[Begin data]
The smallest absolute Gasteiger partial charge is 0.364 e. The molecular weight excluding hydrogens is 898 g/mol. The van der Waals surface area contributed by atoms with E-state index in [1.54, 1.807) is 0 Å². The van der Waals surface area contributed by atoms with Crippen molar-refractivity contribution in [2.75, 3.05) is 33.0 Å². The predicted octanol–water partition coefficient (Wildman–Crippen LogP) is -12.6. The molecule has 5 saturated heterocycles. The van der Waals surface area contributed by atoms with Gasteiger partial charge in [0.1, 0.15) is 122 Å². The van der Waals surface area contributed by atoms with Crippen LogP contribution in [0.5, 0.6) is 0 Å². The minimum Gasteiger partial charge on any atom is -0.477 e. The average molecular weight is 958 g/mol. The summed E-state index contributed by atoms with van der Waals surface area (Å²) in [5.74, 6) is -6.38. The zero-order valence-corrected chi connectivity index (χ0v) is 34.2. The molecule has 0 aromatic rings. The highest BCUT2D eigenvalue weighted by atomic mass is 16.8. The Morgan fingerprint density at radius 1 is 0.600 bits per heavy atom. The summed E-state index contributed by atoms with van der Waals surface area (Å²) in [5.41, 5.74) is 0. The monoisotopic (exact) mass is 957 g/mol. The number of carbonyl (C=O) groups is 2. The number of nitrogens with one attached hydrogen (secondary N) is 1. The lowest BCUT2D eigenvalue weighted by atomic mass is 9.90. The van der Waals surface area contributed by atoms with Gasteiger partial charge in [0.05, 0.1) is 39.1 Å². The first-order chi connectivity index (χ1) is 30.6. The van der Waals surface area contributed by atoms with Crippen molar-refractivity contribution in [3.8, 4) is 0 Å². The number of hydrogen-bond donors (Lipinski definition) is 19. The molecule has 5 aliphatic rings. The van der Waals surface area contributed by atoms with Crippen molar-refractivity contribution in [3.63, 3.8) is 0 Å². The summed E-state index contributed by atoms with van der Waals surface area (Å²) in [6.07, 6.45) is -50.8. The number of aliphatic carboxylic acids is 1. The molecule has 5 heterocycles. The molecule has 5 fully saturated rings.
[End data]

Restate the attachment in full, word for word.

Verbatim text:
The smallest absolute Gasteiger partial charge is 0.364 e. The molecular weight excluding hydrogens is 898 g/mol. The van der Waals surface area contributed by atoms with E-state index in [1.54, 1.807) is 0 Å². The van der Waals surface area contributed by atoms with Crippen molar-refractivity contribution in [2.75, 3.05) is 33.0 Å². The predicted octanol–water partition coefficient (Wildman–Crippen LogP) is -12.6. The molecule has 5 saturated heterocycles. The van der Waals surface area contributed by atoms with Gasteiger partial charge in [0.1, 0.15) is 122 Å². The van der Waals surface area contributed by atoms with Crippen LogP contribution in [0.5, 0.6) is 0 Å². The minimum Gasteiger partial charge on any atom is -0.477 e. The average molecular weight is 958 g/mol. The summed E-state index contributed by atoms with van der Waals surface area (Å²) in [5.74, 6) is -6.38. The zero-order valence-corrected chi connectivity index (χ0v) is 34.2. The molecule has 0 aromatic rings. The highest BCUT2D eigenvalue weighted by atomic mass is 16.8. The Morgan fingerprint density at radius 1 is 0.600 bits per heavy atom. The summed E-state index contributed by atoms with van der Waals surface area (Å²) in [5.41, 5.74) is 0. The monoisotopic (exact) mass is 957 g/mol. The number of carbonyl (C=O) groups is 2. The number of nitrogens with one attached hydrogen (secondary N) is 1. The lowest BCUT2D eigenvalue weighted by atomic mass is 9.90. The van der Waals surface area contributed by atoms with Gasteiger partial charge in [0.05, 0.1) is 39.1 Å². The first-order chi connectivity index (χ1) is 30.6. The van der Waals surface area contributed by atoms with Crippen molar-refractivity contribution in [3.8, 4) is 0 Å². The number of hydrogen-bond donors (Lipinski definition) is 19. The molecule has 5 aliphatic rings. The van der Waals surface area contributed by atoms with Crippen molar-refractivity contribution in [3.63, 3.8) is 0 Å². The summed E-state index contributed by atoms with van der Waals surface area (Å²) in [6.07, 6.45) is -50.8. The number of aliphatic carboxylic acids is 1. The molecule has 5 heterocycles. The molecule has 5 fully saturated rings.